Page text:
National Eviction Moratorium: UPDATED

The Centers for Disease Control and Prevention (CDC) issued a national eviction moratorium order on Tuesday, September 1, 2020, that was published in the Federal Register on Friday, September 4, 2020. The purpose of the order is to stop the spread of COVID-19 by keeping people in their homes.

From the CDC:

In the context of a pandemic, eviction moratoria—like quarantine, isolation, and social distancing—can be an effective public health measure utilized to prevent the spread of communicable disease. Eviction moratoria facilitate self-isolation by people who become ill or who are at risk for severe illness from COVID-19 due to an underlying medical condition. They also allow State and local authorities to more easily implement stay-at-home and social distancing directives to mitigate the community spread of COVID-19. Furthermore, housing stability helps protect public health because homelessness increases the likelihood of individuals moving into congregate settings, such as homeless shelters, which then puts individuals at higher risk to COVID-19. The ability of these settings to adhere to best practices, such as social distancing and other infection control measures, decreases as populations increase. Unsheltered homelessness also increases the risk that individuals will experience severe illness from COVID-19.

There are eligibility requirements, so please read them carefully before signing the declaration form:

  • You must sign a declaration under penalty of perjury that states your circumstances were related to COVID, or an extraordinary medical expense that would likely consume more than 7.5% of your adjusted gross income (and be able to prove that when the need arises);
  • You have sought all available funding sources to pay your back rent, including government assistance;
  • You must continue to pay rent when able to do so, or to make at least partial payments that are close to the full rent amount;
  • You earn less than $99,000 annually (or $198,000 if you file taxes jointly with someone else), and;
  • You would become homeless if you were evicted, and have no alternative housing available to you.

Some very important points to note:

  • You still have to go to court, and the landlord can still obtain a judgement against you.
  • The CDC’s moratorium only delays any eviction until after December 31, 2020 unless extended by the CDC.
  • Tenants can still be evicted for other issues that don’t include nonpayment of rent.
  • All adults listed on the lease must sign their own declaration form, in order to be protected under the moratorium.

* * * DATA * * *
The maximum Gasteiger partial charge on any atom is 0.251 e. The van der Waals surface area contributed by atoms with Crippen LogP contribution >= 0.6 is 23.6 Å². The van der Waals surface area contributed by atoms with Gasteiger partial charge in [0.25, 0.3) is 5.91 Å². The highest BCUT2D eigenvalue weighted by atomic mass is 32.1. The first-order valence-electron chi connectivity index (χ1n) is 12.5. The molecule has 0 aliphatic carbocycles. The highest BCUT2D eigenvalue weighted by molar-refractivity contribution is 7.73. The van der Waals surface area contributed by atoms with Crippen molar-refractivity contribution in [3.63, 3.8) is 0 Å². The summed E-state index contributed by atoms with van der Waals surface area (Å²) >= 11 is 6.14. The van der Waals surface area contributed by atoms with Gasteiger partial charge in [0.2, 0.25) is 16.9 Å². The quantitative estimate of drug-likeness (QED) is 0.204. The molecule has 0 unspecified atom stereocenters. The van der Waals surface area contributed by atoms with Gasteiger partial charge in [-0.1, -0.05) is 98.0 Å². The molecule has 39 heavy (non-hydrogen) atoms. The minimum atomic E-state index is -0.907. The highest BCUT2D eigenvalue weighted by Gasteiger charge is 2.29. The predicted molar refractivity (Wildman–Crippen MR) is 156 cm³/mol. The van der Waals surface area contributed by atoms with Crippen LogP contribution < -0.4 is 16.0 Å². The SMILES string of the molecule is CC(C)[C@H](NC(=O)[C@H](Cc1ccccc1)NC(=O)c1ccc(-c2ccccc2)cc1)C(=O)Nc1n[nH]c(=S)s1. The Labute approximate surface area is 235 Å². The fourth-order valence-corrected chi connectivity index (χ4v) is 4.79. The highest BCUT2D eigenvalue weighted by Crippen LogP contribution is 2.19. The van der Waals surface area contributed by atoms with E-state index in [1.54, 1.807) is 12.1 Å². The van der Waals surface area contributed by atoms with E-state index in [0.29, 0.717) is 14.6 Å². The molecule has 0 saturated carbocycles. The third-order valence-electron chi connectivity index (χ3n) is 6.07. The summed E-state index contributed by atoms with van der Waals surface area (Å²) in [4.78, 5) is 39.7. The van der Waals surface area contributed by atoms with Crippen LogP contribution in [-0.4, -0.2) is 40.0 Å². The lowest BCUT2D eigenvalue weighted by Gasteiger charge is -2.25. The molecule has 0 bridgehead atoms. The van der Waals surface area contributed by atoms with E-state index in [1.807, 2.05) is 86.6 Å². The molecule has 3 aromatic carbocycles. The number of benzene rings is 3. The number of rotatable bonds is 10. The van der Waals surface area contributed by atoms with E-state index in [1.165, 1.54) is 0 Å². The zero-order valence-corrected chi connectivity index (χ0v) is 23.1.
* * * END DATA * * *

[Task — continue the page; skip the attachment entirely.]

• This moratorium expires December 31, 2020 unless amended.

You can download the published order here, with the declaration form attached, and a separate declaration form that has been formatted for easier reading here. In the separate form, only the formatting was changed — the original text from the CDC remains. Both files are in PDF format. If you need information in other languages, please go to the National Low Income Housing Coalition’s website for fact sheets in Arabic, Simplified Chinese, Traditional Chinese, Spanish, Tagalog, and Vietnamese. (Fact sheets are in PDF format).

This is a link to the published version on the Federal Register’s website.

Please note the following update from the District Court of Maryland, dated September 4, 2020:

Judge John P. Morrisey has issued a communication regarding the court’s Phase IV reopening, and specifically mentions the CDC’s national eviction moratorium (link opens a PDF file).

If this defense is raised, it will be treated as an affirmative defense in failure to pay rent cases until December 31, 2020, unless extended by the CDC. Each judge will determine the sufficiency of the evidence provided. If a tenant is successful in asserting this defense, the court will determine the amount that is due for possession but will reserve entry of judgment until such time as the judgment is not prohibited by the CDC’s Order. Upon termination of the CDC Order, the court, without request from any party, will enter each judgment for possession that was reserved by the court. The landlord has a continuing duty to inform he court of any payments made by the tenant while the case is pending or is reserved.

If you are a Maryland tenant, and need legal representation or legal advice, please contact the following organizations:

CASA de Maryland

Community Legal Services of Prince George’s County

Maryland Legal Aid

Maryland Volunteer Lawyers Service

Mid-Shore Probono

Public Justice Center

If you need financial assistance, please see these available programs (each has eligibility requirements you must meet). If you have questions, please contact the organizations directly. This list will be updated as additional programs become available.

Anne Arundel County Tenants

Baltimore City Tenants

Howard County Tenants (Please note: This program is not available until October 5, 2020)

Montgomery County Tenants